Just 12 months ago, Greece was heading for the eurozone exit. This week, a U.S. corporate raider who made his name two decades ago has offered to buy Greek government bonds with a face value of nearly €3 billion.
Paul Kazarian's Japonica Partners, which restructured bankrupt Allegheny International in the early 1990s, said it was ready to buy almost 10% of all Greek government debt issued last year, at a minimum price of 45 cents on the euro.
That's equivalent to a 26.5% premium to the average price paid when the Greek government repurchased debt in December 2012, and 15% more than the average closing price at the end of March, Japonica said.
Greece has been unable to tap international institutional investors since its debt crisis exploded in 2010. It has been bailed out twice by the EU and International Monetary Fund and was forced to restructure its debt in March 2012, imposing losses of more than 100 billion euros on private bondholders.
Market sentiment has been transformed by European Central Bank President Mario Draghi's July 2012 pledge to do "whatever it takes" to preserve the euro, and a painful austerity drive that has slashed Greece's budget deficit.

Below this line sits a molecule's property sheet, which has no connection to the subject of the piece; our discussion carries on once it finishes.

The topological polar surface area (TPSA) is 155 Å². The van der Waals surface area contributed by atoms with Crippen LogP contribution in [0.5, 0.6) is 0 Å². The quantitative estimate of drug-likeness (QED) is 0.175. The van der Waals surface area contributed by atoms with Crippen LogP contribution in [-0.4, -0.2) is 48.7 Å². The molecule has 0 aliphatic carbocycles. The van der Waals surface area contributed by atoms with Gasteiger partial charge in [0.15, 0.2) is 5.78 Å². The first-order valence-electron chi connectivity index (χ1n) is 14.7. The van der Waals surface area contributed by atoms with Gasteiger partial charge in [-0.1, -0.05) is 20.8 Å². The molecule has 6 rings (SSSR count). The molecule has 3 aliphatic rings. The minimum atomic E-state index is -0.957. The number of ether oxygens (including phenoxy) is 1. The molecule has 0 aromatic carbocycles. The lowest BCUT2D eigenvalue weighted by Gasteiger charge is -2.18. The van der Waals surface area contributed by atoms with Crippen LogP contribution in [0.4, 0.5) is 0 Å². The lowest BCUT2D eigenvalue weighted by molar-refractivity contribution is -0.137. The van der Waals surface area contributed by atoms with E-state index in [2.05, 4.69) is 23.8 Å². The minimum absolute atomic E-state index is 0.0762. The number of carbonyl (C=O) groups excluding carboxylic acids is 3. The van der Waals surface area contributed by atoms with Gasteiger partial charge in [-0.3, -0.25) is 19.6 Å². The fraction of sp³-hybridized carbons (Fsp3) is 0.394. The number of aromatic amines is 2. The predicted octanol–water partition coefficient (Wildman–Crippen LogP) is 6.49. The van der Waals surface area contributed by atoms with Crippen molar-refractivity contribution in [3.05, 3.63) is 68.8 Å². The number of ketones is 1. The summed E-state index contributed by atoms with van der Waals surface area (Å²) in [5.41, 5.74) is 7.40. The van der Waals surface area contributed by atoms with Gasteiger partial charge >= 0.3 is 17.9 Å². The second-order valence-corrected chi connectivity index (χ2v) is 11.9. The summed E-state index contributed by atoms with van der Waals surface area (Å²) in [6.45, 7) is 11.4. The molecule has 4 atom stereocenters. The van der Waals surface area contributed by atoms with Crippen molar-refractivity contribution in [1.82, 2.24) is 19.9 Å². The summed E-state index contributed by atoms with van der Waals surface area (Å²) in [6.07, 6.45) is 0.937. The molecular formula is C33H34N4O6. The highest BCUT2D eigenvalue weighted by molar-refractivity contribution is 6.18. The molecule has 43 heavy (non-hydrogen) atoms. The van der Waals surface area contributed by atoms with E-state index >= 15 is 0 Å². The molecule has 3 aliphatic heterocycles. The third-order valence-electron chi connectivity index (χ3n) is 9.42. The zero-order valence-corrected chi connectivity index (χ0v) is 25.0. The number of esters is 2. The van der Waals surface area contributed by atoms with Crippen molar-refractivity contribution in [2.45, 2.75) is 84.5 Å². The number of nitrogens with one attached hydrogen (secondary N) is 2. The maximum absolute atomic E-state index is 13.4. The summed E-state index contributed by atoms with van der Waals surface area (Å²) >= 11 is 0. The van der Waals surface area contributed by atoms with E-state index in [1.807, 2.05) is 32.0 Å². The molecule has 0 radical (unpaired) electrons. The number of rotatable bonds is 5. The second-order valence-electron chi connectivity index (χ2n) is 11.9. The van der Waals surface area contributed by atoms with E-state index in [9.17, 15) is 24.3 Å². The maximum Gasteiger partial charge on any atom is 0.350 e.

Yields on 10-year paper have plunged from around 44% in March 2012 to 9.2%. Returns on Greek government bonds have totaled 29% over the past three months, according to Bloomberg. And Greece's stock market outstripped the rest of Europe last year.
"This offer speaks volumes about the sea-change in sentiment towards Greece," said Nicholas Spiro, managing director of Spiro Sovereign Strategy.
"They're clearly taking a long-term bet on the country's prospects, and that's a brave move."
Japonica says it focuses on special situations with "hidden nuggets of value." In addition to the creation of Sunbeam-Oster out of Allegheny, it was involved in takeover battles at railroad group CNW Corp. and Borden Inc.
"This tender offer reflects Japonica's long-term perspective on Greece and the progress that the country has made to date," a Japonica spokesperson said.
The investment firm said it would hold the first ever tender offer by private investors for European government bonds, closing on July 1. Prices will be determined by a Dutch auction -- so existing bondholders with at least €1 million in debt may offer at prices higher than 45 cents.
Japonica is under no obligation to accept, but if it buys all the bonds covered by the tender at the minimum price its investment will total €1.3 billion.